Spokane Gets Another Chance To Drink Of The Refreshments
Spokane got all hot and bothered over the Refreshments playing Outback Jack’s on a June weeknight for a cover charge of four clams. Living up to its name, the band quenched a packed house on the summer’s eve.
The rock ‘n’ roll bandits will make another stand at Outback Jack’s on Monday with The Ocean Blue and Super Drive.
In June, the band was all over the radio with “Banditos,” an anthemic tale of sticking up banks south of the border.
Who could forget the chorus: “Everybody knows/ that the world is full of stupid people/ so meet me at the mission at midnight/ we’ll divvy up there.”
Not long after its release, radio programmers at both mainstream and alternative rock stations grabbed ahold of it and turned the tune into a hit single. “Banditos” stayed on the Modern Rock charts and the Mainstream Rock charts for more than 20 weeks.
Alas, the song ran its course and now we’re waiting to see if the Refreshments can follow up with another single.
At the moment, the band’s album, “Fizzy Fuzzy, Big and Buzzy,” is still hovering in the Top 200 on the Billboard charts. The album’s second single “Down Together” has begun to climb the charts.
The Refreshments formed in 1993 and hails from Tempe, Ariz., a city not known for producing fresh talent.
The four won over a local audience by making witty and sarcastic observations about the human condition into blistering pop songs, and also for their beer-soaked, juvenile stage antics and carefree attitude.
Band members once donned road worker safety suits, shower caps, out-of-style shades and - my personal favorite - water wings on stage. In short, anything to get the crowd’s attention.
Now it appears they’ve scrapped their silly accessories for the more Southwestern look of two-bit bandits.
In 1994, the Refreshments released a debut album, “Wheelie,” on a tiny independent label. The record’s local reception was staggering. It sold 400 copies at the band’s record release show.
The Refreshments were signed in 1995 by Mercury Records, based on a spring performance at the South-by-Southwest music conference in Austin, Texas. (Worthy of note, Seattle’s Presidents of the United States of America, who preceded the Refreshments on stage the same night, were also inked to a deal because of their show at the same conference.)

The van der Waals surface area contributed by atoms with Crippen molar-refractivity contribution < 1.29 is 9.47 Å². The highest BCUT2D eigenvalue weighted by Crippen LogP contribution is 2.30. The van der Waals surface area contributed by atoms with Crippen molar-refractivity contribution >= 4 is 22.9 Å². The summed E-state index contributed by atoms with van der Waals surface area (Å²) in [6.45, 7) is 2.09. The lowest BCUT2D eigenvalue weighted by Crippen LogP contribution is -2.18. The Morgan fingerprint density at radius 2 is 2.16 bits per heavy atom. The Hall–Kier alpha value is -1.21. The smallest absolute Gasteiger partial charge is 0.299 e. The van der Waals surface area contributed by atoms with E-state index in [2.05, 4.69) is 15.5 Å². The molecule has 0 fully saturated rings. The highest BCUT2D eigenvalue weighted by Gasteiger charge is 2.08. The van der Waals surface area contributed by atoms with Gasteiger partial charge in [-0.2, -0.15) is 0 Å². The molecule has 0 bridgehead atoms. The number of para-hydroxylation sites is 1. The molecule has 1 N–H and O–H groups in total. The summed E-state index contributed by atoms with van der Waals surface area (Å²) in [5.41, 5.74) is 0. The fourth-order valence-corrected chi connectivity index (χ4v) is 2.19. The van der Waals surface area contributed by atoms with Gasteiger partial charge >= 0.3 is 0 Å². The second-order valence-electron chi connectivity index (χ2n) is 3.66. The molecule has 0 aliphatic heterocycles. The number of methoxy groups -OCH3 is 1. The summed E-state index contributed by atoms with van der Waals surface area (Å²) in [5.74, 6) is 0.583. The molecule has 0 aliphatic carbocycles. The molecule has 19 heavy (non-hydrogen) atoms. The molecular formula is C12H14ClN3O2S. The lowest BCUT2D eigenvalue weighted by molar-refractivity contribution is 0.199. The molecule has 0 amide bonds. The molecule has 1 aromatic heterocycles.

In February, the Refreshments made their major-label debut with “Fizzy Fuzzy, Big and Buzzy.”
This show will likely sell out, so buy your tickets in advance. They’re $7 and are available at Outback Jack’s. Showtime’s at 8 p.m.
Hell Upside Down sunny side up
Hell Upside Down’s moniker can be misleading.
Just on name alone, someone might think the band forges death metal, industrial or even worse, grunge. But none of us should pass judgment based on the band’s name.
Seattle’s Hell Upside Down, which plays Ichabod’s North tonight with Quitters Inc., doesn’t fit any of those categories. No, this four-piece, guitar-driven unit swims in a hell all its own.
It’s quirky and it takes listeners on a musical joyride, shifting from tempo to tempo and stitching together a battery of tones. No wonder one critic likens the band to the Treepeople and Steel Wool, two off-center Northwest combos (the Treepeople have splintered into Stuntman and Built to Spill).
Hell Upside Down has racked up one album and one seven-inch vinyl single. A new long-player is on the way.
Congratulations to Quitters Inc. The Spokane combo was awarded a slot at the North-by-Northwest music conference in Portland, Ore., next week. This four-day conference, sponsored by the producers of South-by-Southwest, will include performances by 300 bands and draw talent scouts from dozens of labels.
Quitters Inc. will play a showcase concert at EJ’s in Portland on Thursday with fellow Spokane band the Flies. If you can get out of town for a night, go lend some moral support.
Tonight’s show starts at 9:30. The cover is $3.
Bell ringing at Northern Corner
It’s been a pretty good week for music. Only 90 percent of the CDs and tapes that came across my desk were chucked.
One of the albums that wasn’t tossed into the little brown file cabinet - where most major-label paraphernalia and my lunch usually wind up - was the debut CD by Seattle’s Bell, which plays the Northern Corner Saturday with Shoveljerk and Manray.
On their striking record, titled “A Clear Sense of Beauty,” Bell rings with gritty, roots rock and chimes with raw, bluesy, garage-rock riffs. Bell is further enhanced by the meaty pipes of singer-guitarist Vanessa Veselka, whose voice knows no limits.
If you’ve got the dough, “A Clear Sense of Beauty” is worth picking up.
Bell opens the show at 9:30 p.m. Don’t be late. The cover is $6.
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